Bab Al Makina//21h00

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First part:



Founder and director of the Kingdom Choir, Karen Gibson, could never have imagined that two billion television spectators across the world would watch her during the wedding of Prince Henry, Duke of Sussex, known as Harry, to Meghan Markle on 19 May 2018 in St George’s Chapel, Windsor. This is why, today, the Kingdom Choir finds itself propelled into the heart of the international gospel music scene, although that doesn’t prevent the choir from pursuing a spiritual approach based on the power of love and music.

Great gospel choirs always express the idea of freedom and the promise of the divine kingdom, with the roots of this form of religious music emanating from the sorrowful world of slavery.

Work songs, working songs and shouts, true poetic declamations on the African model, describe the Negro Spiritual of the 18th century. At night, in secret, the black slaves sang of their Christian faith in the Hush Harbors, havens of peace where they could dream of a better world.

The first Negro Spirituals or African American spiritual songs of revelation referred to the Holy Scriptures, in which the slaves identified with the Hebrews liberated by Moses from Pharaoh’s yoke.

Negro Spirituals, a mixture of African traditions and European liturgical melodies, have mutated towards a repertoire that is now universal and that saw the emergence of soul music. From the American popular tradition, both sacred and secular love intertwine such as in Stand By Me, inspired by the gospel song Lord, Stand By Me, written by the Reverend Charles Albert Tindley in 1905.

The song sung by Ben E. King was the first secular version, and is magnificently rendered by the Kingdom Choir.


Second part:





The guitar makes dreams cry. The crying of lost souls escapes from its round mouth.

And like the tarantula, it weaves a huge star to catch sighs that float on its black wooden tank.

Cante Jondo Poem, Graphique de la Petenera: The Six Strings

Federico Garcia Lorca

With José Mercé and Tomatito, here we are at the heart of the flamenco epic poem. With two legendary men from two of the greatest gypsy dynasties of Jerez and Almeria. Two lives that have transcended the limits of tradition, a tradition that forged, sculpted and exhorted them to sing cante jondo with the intensity of life, of their lives!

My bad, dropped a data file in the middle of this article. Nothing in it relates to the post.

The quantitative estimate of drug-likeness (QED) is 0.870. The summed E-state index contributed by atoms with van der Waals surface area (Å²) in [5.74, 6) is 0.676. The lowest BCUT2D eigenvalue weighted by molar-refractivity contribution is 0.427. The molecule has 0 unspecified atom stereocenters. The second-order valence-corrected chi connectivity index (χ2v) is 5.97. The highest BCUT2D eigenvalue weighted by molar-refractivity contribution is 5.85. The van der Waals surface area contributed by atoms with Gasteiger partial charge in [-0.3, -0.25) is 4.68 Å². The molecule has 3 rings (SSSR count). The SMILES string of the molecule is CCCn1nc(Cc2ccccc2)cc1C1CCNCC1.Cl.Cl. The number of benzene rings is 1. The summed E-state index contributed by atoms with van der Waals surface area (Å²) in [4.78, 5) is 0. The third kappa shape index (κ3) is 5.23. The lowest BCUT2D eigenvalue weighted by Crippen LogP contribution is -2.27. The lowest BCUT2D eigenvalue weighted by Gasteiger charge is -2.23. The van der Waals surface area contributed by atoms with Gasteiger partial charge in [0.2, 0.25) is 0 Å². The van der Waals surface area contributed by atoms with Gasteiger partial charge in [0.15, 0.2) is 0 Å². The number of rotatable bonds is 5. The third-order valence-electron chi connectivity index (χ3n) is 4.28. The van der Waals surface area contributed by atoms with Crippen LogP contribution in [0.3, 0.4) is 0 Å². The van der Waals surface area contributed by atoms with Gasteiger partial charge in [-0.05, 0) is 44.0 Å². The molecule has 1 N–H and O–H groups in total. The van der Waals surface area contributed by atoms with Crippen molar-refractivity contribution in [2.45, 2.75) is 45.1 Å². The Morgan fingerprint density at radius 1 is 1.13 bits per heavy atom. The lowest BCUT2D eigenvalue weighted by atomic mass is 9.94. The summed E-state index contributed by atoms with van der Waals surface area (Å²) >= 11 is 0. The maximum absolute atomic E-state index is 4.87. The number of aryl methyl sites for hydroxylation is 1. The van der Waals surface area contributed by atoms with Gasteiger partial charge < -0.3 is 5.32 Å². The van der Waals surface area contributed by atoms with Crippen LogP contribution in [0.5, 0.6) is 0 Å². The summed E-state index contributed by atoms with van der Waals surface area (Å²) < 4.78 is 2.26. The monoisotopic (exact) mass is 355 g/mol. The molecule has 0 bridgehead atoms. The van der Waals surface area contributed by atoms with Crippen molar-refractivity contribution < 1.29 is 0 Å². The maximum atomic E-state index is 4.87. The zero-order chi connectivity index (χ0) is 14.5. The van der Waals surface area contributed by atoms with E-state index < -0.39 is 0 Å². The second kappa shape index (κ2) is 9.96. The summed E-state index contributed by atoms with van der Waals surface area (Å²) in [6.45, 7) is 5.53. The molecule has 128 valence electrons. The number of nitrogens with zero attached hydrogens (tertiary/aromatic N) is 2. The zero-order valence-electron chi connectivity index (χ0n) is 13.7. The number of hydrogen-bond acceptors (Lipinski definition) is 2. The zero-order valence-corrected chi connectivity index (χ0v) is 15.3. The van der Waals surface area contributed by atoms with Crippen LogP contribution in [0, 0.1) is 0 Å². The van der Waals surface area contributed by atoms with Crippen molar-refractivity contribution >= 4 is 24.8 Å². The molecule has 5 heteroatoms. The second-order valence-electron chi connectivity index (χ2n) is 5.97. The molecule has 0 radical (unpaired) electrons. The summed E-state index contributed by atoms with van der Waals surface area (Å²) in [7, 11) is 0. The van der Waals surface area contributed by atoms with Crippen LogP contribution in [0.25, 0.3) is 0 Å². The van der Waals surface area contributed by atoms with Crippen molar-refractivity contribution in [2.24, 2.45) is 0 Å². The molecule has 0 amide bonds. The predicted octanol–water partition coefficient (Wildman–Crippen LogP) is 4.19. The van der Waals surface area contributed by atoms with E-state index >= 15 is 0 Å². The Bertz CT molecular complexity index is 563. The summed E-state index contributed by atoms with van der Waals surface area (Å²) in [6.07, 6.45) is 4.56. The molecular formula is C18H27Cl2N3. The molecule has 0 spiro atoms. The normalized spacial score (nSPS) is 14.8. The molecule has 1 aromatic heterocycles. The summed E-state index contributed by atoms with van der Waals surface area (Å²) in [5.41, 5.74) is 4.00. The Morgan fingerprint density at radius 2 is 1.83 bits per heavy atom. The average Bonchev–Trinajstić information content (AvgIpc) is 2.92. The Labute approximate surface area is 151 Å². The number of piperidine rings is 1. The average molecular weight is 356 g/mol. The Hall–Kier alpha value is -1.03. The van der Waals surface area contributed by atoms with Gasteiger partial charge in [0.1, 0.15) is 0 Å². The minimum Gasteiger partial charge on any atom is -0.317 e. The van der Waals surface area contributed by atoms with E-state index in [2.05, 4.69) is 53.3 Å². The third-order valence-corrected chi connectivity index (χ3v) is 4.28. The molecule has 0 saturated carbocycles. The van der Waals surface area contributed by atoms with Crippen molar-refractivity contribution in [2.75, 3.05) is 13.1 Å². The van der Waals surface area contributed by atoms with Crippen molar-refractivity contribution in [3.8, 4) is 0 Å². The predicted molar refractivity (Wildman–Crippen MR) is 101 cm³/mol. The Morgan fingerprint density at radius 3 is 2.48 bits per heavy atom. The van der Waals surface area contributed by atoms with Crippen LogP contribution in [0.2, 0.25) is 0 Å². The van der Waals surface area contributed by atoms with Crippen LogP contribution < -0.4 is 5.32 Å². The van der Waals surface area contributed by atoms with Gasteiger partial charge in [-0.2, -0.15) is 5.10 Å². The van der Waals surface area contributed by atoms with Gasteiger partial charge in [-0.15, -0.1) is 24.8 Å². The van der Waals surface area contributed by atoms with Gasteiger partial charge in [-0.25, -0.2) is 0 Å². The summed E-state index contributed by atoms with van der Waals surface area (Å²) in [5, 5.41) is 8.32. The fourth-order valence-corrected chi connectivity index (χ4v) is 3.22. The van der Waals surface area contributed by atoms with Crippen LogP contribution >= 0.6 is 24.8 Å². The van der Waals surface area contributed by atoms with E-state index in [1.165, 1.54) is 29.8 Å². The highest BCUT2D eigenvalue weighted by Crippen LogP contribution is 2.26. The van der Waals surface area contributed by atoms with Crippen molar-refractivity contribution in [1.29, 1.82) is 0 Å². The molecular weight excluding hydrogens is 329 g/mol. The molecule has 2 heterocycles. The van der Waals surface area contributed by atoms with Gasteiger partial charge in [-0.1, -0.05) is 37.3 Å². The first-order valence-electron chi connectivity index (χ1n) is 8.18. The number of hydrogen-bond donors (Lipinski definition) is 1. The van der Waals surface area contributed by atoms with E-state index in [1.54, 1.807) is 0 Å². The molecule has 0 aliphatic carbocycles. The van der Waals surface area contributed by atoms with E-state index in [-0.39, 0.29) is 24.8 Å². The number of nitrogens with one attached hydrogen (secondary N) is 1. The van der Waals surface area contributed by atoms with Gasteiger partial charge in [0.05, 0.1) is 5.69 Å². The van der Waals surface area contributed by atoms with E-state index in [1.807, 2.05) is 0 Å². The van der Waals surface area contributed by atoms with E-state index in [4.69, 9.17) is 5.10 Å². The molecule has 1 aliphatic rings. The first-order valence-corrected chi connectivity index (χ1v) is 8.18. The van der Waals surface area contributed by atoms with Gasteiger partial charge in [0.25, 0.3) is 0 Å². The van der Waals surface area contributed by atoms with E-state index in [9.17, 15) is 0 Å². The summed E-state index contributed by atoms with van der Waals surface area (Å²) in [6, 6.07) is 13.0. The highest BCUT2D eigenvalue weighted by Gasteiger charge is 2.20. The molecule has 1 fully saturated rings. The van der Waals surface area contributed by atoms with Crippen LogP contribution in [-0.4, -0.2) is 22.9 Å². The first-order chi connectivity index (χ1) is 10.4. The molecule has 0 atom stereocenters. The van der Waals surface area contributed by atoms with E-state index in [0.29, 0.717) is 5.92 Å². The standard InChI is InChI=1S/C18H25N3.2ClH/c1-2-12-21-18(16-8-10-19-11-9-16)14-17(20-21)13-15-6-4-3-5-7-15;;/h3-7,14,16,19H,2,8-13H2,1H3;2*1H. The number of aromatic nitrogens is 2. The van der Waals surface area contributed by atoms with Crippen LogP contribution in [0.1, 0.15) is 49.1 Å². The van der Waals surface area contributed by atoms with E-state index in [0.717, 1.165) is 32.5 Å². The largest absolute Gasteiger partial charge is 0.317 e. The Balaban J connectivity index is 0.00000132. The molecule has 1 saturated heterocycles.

Independently of their dazzling careers, José Mercé and José Fernández Torres – known as Tomatito – have returned to their roots and have not forgotten the difficulties that marked their paths after the enthusiasm of the first stirrings of their passion. Tomatito swiftly followed in the footsteps of Paco de Lucia – who gave his penultimate concert here at the Fes Festival in 2013 – and like him, accompanied the great Camarón. So, it is one of his pupils who is here on this magnificent stage of Bab Makina and one who has in the meantime become one of the great iconic figures of flamenco. Tomatito remembers ‘at the time where I lived, all reference was to Paco, for all of us and for those who came. As far as I’m concerned, I’m always careful not to repeat the same falsetas. I always try to do new things. To offer something new, especially when thinking about the young people who will follow me.’

Born in the well-known flamenco quarter of Santiago in Jerez, José Mercé is a great grandson of Paco de Luz and nephew of Manuel Soto ‘Sordera’, and is the patriarch of local flamenco. When he was just a child, he sang at the choir school of the Basilica de la Merced, from where he takes his stage name.

The cante jondo, more than any other vocal style, has the ability to leave us, with its brutal stop and silence, on the threshold of a chasm: this is the llanto, the first signs of the non-existent sob that precedes the ‘rolling silence’ so well described by Federico Garcia Lorca.

Masters of an indisputable variety of styles, José Mercé and Tomatito can navigate from the rumba to a zambra dedicated to Lola Flores, the great actress, singer and dancer from Jerez de la Frontera, from the fandangos of Huelva to a bulería por soleá or a siguiriya.

Their work together has been fused in a remarkable album, De Verdad (Truth): ‘We called it De Verdad because it comes from the heart, from emotion and the soul. We want to remember our origins from our time in the tablaos’ (flamenco venues). (José Mercé)

And so, through these two incontestable figures, the miracle of flamenco is perfectly expressed in their ability to retain the vivacity of that first cry directed towards the stars.